EDUCATION: Parallel school bill in freezer – all aware of the votebank ruse to reward the incompetent ?!!
FROM THE TELEGRAPH SPECIAL CORRESPONDENT
Calcutta, July 30: A rare convergence of opinion among Opposition parties and a section of the ruling Left has forced the Buddhadeb Bhattacharjee government to abort its plan to fast-track a bill to create a parallel primary and secondary education system under the panchayat department.
The West Bengal Panchayat Board of Education Bill 2010, which fuelled fears of an undeclared caste system in the education system, has been put in the freezer for the time being.
The Telegraph had published a report on the bill on July 24 and raised concerns about the future of students passing out of the new education system under the panchayat and rural development department, which does not have the expertise to run an education board.
The government had stepped up the drive to push through the bill in this session itself to court a votebank of potential teachers before the Assembly elections next year, going as far as to propose an extension of the session by a day after a break to pass the legislation.
However, deviating from yesterday’s plan of placing and passing the bill on August 16, the government has deferred its passage till the winter session of the Assembly.
“The panchayat department minister wants an elaborate discussion on the bill to arrive at a consensus. That is not possible as the (extended) budget session of the Assembly ended today. That’s why we leave it to the next session,” said government chief whip Syed Mohammad Masih.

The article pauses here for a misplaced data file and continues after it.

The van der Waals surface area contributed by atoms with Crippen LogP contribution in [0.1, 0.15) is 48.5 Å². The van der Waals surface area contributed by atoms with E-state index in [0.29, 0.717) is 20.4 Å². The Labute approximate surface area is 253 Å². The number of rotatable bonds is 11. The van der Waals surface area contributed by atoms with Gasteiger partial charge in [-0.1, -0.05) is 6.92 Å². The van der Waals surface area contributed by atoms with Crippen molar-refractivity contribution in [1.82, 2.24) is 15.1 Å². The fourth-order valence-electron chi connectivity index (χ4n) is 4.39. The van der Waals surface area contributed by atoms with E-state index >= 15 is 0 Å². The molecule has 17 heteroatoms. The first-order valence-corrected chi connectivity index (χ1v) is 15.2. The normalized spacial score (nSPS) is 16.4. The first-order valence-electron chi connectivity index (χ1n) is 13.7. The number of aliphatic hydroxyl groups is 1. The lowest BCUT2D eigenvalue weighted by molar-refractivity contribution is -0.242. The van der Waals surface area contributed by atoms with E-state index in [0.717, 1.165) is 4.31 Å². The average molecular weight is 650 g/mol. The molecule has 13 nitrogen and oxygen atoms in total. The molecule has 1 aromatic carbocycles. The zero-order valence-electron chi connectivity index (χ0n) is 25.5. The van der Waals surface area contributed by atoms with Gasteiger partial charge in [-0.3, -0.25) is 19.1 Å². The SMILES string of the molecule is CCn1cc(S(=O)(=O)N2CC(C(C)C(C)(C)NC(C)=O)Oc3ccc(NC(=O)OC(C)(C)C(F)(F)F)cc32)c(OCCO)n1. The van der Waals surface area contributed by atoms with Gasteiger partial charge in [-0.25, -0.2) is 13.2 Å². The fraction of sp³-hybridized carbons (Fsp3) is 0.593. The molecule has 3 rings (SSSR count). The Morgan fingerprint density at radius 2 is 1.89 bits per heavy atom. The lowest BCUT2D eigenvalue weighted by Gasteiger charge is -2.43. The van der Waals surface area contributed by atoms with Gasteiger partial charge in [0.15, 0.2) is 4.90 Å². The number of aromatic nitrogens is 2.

Sources in the government said that deferring the bill to the winter session — which normally gets wrapped up in less than a week — was almost like pressing a permanent pause button.
“A winter session is convened only if the government has important business and a good number of bills. Just for one bill, calling such a short session is not the usual practice,” a source said.
If the proposed legislation is not passed in the winter session, it’s likely to go into cold storage as the 2011 Assembly session will not witness a full budget but a vote-on-account because of the elections.
An “elaborate discussion” — as mentioned by the chief whip — was not part of the strategy the government had drawn up. As the passage of the bill would have created over 56,000 jobs in 16,108 sishu siksha kendras that hold classes from I to IV and 1,900 Madhyamik siksha kendras (MSKs) that run classes from V to VIII, the government wanted to rush it through.
With protests from the Opposition parties and a section of CPM-backed teachers’ associations intensifying, the government referred the bill to the standing committee a day after it was introduced.
Panchayat minister Anisur Rahman had claimed on July 28 that the bill would be passed today. The standing committee referred it back to the House in less than 24 hours without making any changes.
The growing opposition to the bill — even some former CPM ministers are against it — forced the government to buy time and the business advisory committee of the Assembly extended the ongoing session till August 16, with an adjournment between July 31 and August 15.
“The extension was planned only to get this bill tabled and cleared on August 16. But that’s not happening. Getting it cleared in the winter session is a remote possibility,” said a CPM legislator.
“At an informal meeting of Left ministers in the Assembly yesterday, the possible impact of the bill was reassessed. They realised that the passage will create more problems for the government and the party than serving the intended purpose of winning votes,” said a CPM insider.